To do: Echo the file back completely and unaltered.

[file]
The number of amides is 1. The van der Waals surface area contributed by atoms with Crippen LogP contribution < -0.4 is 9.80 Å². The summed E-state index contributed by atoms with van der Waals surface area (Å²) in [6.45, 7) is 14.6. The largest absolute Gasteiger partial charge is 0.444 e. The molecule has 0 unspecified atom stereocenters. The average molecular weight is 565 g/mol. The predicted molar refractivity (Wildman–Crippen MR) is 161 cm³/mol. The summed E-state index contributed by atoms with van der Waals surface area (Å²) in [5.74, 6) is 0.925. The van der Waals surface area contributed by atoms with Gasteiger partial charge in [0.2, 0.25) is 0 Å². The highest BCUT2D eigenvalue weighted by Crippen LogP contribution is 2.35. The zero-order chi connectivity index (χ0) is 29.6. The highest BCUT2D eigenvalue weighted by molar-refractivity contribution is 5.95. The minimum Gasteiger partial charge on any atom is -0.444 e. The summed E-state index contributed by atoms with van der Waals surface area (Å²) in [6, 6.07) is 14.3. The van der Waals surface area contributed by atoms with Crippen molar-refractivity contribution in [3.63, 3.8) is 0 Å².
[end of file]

The number of amides is 1. The van der Waals surface area contributed by atoms with Crippen LogP contribution < -0.4 is 9.80 Å². The summed E-state index contributed by atoms with van der Waals surface area (Å²) in [6.45, 7) is 14.6. The largest absolute Gasteiger partial charge is 0.444 e. The molecule has 0 unspecified atom stereocenters. The average molecular weight is 565 g/mol. The predicted molar refractivity (Wildman–Crippen MR) is 161 cm³/mol. The summed E-state index contributed by atoms with van der Waals surface area (Å²) in [5.74, 6) is 0.925. The van der Waals surface area contributed by atoms with Gasteiger partial charge in [0.2, 0.25) is 0 Å². The highest BCUT2D eigenvalue weighted by Crippen LogP contribution is 2.35. The zero-order chi connectivity index (χ0) is 29.6. The highest BCUT2D eigenvalue weighted by molar-refractivity contribution is 5.95. The minimum Gasteiger partial charge on any atom is -0.444 e. The summed E-state index contributed by atoms with van der Waals surface area (Å²) in [6, 6.07) is 14.3. The van der Waals surface area contributed by atoms with Crippen molar-refractivity contribution in [3.63, 3.8) is 0 Å².